Loading the ACLs from JSON

In the simple form, it would get a dict with single key-value pair, look up the factory function for this name of type and pass the value to it (handling situations like the name does not exist, etc).

For the support of the abbreviated forms, it would need to know about the ANY_OF and ALL_OF checkers explicitly and examine the structure of the JSON data more closely ‒ if the dict contains more than one pair, it would create a ALL_OF and place them one by one into it. Similarly, if the constructed type would like to participate in the OR-abbreviated form and it's parameter is a list, it would create an ANY_OF instead and iterate trough the values, creating one instance of the type for each of the values, placing them inside the ANY_OF.

Remembering named ACLs

It should be possible to load the ACLs under a name from configuration (so both application can use it when referring to some ACL in it's configuration and allowing other ACLs to use named subACLs).

This will need a map (or something similar) to remember them, function to load them with name (by passing name and JSON, not JSON only).

For the loading of named ones, if a string is passed instead of dict to the loading function, it would look it up in the map. However, this will need a cycle-protection, as noted in AclSyntax.

Optimisation runs

After the whole tree of the ACL is built, we'll need eventually to optimise it (replacing parts of the tree containing IP address checks only with radix trees, reordering of logic operator subexpressions by expected matching cost, etc). For this to work, there should be a possibility to register functions to be run on the ACL tree. These would be called before returning the final tree to the user or storing it under a name.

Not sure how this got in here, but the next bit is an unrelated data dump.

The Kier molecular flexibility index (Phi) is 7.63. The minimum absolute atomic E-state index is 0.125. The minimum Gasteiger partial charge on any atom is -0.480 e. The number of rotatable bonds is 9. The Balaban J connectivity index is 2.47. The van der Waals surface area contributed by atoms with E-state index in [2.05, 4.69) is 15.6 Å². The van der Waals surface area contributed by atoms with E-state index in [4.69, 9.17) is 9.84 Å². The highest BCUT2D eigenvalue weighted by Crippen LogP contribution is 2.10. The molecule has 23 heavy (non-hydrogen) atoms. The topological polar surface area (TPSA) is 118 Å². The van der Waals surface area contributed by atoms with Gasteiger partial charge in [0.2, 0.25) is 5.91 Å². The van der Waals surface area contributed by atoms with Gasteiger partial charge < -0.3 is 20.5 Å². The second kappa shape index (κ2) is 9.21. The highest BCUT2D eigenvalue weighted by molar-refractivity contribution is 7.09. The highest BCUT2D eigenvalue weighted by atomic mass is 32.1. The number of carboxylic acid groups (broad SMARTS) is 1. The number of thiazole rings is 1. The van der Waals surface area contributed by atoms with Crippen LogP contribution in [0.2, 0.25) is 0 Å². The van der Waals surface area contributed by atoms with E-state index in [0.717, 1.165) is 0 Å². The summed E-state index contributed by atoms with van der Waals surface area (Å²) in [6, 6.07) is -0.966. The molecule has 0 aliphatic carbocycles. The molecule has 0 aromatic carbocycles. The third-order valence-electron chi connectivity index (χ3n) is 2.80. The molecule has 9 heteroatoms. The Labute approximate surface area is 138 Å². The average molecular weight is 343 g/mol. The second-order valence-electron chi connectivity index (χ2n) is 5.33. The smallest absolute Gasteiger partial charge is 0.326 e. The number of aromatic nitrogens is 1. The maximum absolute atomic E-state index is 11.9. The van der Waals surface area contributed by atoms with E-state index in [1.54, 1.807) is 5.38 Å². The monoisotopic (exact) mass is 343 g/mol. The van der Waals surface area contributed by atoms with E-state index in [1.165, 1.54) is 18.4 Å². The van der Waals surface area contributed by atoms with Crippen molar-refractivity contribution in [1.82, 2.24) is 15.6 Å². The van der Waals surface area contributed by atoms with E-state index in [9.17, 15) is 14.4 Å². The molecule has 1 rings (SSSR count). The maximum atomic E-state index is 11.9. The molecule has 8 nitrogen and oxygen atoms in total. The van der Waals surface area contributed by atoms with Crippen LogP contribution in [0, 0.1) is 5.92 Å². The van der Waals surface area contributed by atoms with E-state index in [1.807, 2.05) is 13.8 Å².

We don't want to hardcode the optimisations into the loader, custom checks might want custom optimisations.

As the order of functions matter, we either want to run them in cycles until all of them say „I didn't optimise anything“ or allow pluging them into any place in the chain.

Reusability considerations

As pointed out, it might be nice to be able to reuse the whole thing for other ACLish purposes. So we probably should build all this as a template depending on what kind of context (if the message is hidden inside) is used. Then most of the work could be reused (the loader, compound ACLs, maybe even checks for IP address or any other item that is named the same in the context). We would then just have something like this for the ACLs:

class Context {
        ConstMessagePtr message;
        // IP address, etc…
};

template<class Context> class GenericLoader {
        ...
};

template<class Context> class GenericACL {

};

namespace dns {
typedef GenericLoader<Context> Loader;
typedef GenericACL<Context> ACL;
}

(Of course, after splitting into files, with proper names and namespaces, etc.)

Mapping to tickets and to functionality

This would be the whole dependency graph of tasks:

ACL Base class (#977)
  |
  +-- IPChek
  |
  +-- TSIGCheck
  |
  +-- …
  |
  +-- Simplified loader (#978)
        |
	+-- Named loader (#982)
	|     |
	|     +-- Python wrappers (#983)
	|     |      |
	|     |      +-- Configuration plugin (#768)
	|     |      |
	|     |      +-- Integration into python program
	|     |
	|     +-- Integration into C++ program
	|
	+-- NOT operator (#981)
	|
	+-- FIRST-MATCH operator
	|
	+-- ANY-OF and ALL-OF operators (#979)
	      |
	      +-- Abbreviated form loader (#980)
	            |